1
Chapter 5.Random Variables.
• A random variable X associates a numerical value with
each outcome of an experiment.
(It is frequently the case when an experiment is performed that we
are mainly interested in some function of the outcome as opposed to
the actual outcome itself).
•
Examples:
Experiment
Sample space
Event
Random Variable
1) Coin toss
S={ H,T}
A=
“H”
let X -# of heads
,
X(A) = 1
,
possible values
for X :
x=0,1
2) Two-dice toss , S= {(1,1)(1,2)…….
.}
Let X- be the two dice total
X((1,1))=1+1 =2
,
x= 2,3,……12
3) Testing 8 elderly adults for the allergic reaction
(yes or no)
S- we have
256 possible outcomes ,for instance
the event
A=(yes,no,yes,no,no,no,yes,no)
.
Let X- # of allergic reactions among the set of eight adults .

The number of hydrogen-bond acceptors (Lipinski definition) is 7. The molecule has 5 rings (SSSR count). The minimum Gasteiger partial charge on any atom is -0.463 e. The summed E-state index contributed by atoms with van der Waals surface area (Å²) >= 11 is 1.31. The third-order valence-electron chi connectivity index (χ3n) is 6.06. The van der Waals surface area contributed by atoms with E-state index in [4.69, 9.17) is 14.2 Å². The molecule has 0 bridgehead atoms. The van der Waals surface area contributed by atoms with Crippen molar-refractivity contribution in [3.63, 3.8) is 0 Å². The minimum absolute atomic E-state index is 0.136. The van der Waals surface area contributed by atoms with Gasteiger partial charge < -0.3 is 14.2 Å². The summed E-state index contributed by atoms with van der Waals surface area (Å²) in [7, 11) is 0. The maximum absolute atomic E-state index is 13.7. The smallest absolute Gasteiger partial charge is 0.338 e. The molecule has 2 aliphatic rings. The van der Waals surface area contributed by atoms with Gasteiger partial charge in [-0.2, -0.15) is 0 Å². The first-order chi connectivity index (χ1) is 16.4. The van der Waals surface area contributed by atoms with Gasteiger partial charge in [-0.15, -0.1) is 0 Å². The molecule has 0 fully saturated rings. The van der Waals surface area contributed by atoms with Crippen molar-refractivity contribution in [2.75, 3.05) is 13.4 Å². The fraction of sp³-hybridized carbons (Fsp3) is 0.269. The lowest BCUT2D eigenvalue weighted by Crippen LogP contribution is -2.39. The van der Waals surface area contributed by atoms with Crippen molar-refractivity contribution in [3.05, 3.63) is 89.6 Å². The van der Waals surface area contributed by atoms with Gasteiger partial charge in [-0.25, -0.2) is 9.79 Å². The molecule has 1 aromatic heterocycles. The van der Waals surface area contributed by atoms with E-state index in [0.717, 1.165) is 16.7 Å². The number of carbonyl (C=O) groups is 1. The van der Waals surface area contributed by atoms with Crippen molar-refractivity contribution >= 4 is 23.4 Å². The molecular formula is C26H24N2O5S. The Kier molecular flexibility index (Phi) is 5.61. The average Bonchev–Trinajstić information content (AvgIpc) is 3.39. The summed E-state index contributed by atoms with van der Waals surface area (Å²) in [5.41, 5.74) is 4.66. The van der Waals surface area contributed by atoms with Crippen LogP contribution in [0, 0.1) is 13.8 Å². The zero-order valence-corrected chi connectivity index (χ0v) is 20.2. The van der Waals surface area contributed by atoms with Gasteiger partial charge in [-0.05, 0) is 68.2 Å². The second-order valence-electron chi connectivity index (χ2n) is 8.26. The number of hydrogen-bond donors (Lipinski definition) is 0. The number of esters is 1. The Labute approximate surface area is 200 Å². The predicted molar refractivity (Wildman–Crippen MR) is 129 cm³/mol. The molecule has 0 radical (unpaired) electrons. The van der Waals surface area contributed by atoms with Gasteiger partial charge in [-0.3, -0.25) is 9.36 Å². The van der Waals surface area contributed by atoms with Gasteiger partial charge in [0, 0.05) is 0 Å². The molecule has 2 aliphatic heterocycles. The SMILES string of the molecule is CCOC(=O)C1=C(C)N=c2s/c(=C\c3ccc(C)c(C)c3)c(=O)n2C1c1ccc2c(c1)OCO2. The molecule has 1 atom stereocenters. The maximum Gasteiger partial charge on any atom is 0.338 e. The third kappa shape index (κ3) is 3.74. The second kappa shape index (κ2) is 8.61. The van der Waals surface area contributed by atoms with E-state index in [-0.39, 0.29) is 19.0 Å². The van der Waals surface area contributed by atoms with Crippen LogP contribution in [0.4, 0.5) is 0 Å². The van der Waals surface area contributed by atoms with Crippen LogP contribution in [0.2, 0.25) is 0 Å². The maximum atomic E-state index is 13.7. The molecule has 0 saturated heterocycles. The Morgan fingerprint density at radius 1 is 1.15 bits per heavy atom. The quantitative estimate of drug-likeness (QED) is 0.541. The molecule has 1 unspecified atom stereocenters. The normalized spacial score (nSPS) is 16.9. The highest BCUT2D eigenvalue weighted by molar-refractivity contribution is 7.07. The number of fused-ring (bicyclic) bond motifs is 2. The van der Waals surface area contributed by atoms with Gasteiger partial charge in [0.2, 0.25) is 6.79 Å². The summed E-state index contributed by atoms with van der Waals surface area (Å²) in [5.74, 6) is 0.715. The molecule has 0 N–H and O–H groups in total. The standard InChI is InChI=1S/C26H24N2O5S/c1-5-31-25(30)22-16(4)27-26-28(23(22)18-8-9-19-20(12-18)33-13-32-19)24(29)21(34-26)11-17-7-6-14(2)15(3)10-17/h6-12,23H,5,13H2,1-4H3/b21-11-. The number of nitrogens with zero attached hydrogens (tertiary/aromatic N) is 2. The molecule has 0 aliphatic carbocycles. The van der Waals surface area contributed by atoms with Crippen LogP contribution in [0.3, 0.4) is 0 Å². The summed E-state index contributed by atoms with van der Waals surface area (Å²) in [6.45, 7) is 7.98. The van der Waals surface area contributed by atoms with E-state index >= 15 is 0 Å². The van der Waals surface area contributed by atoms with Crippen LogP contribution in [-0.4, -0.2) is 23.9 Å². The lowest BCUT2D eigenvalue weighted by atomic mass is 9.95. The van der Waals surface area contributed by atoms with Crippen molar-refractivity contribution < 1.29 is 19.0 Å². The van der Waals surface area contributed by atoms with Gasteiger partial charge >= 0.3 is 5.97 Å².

x=0,1,2,3,4,5,6,7,8
X(A)=3
•
Random variables can be
discrete (if it has either a
finite number of values or infinitely many values
that can be arranged in a sequence) ,
or
continuous(measurements on a continuous scale).
•
The
probability distribution for a discrete random
variable
X
is a graph, table or formula that gives the
possible values of
x
and the probability
f(x)=P(X=x)
associated with each value.
•
Properties of a probability distribution:
1) 0
≤
f(x
i
)
≤
1;
2) 2)
∑
f(x
i
)
=1.
Example 1
• Toss a fair coin three times and
define X
= number of heads.
1/8
1/8
1/8
1/8
1/8
1/8
1/8
1/8
P(X
=
0) =
1/8
P(
X =
1) =
3/8
P(
X =
2) =
3/8
P(
X =
3) =
1/8
HHH
HHT
HTH
THH
HTT
THT
TTH
TTT
X
3
2
2
2
1
1
1
0
1/8
3
3/8
2
3/8
1
1/8
0
f(x)
x
Probability
Histogram for
X
Cumulative Distribution Function
a) What is the probability that at least one is a subscriber?
b) What is the probability that at most 1 is a subscriber?
We can use the
cumulative distribution function
: a function that
specifies, for each value x, the probability that X
≤
x.
F(x)=P(X
≤
x) = p(X=x
1
)+p(X=x
2
)+….p(X=x
k
)
with x
k
≤
x < x
k+1.
.
X
f(x)
0
.49
1
.42
2
.09
Exercise 1. Let X is the number of subscribers
to a magazine in a sample of 2.
X
f(x)
F(x)
0
.49
.49
1
.42
.91
2
.09
1.00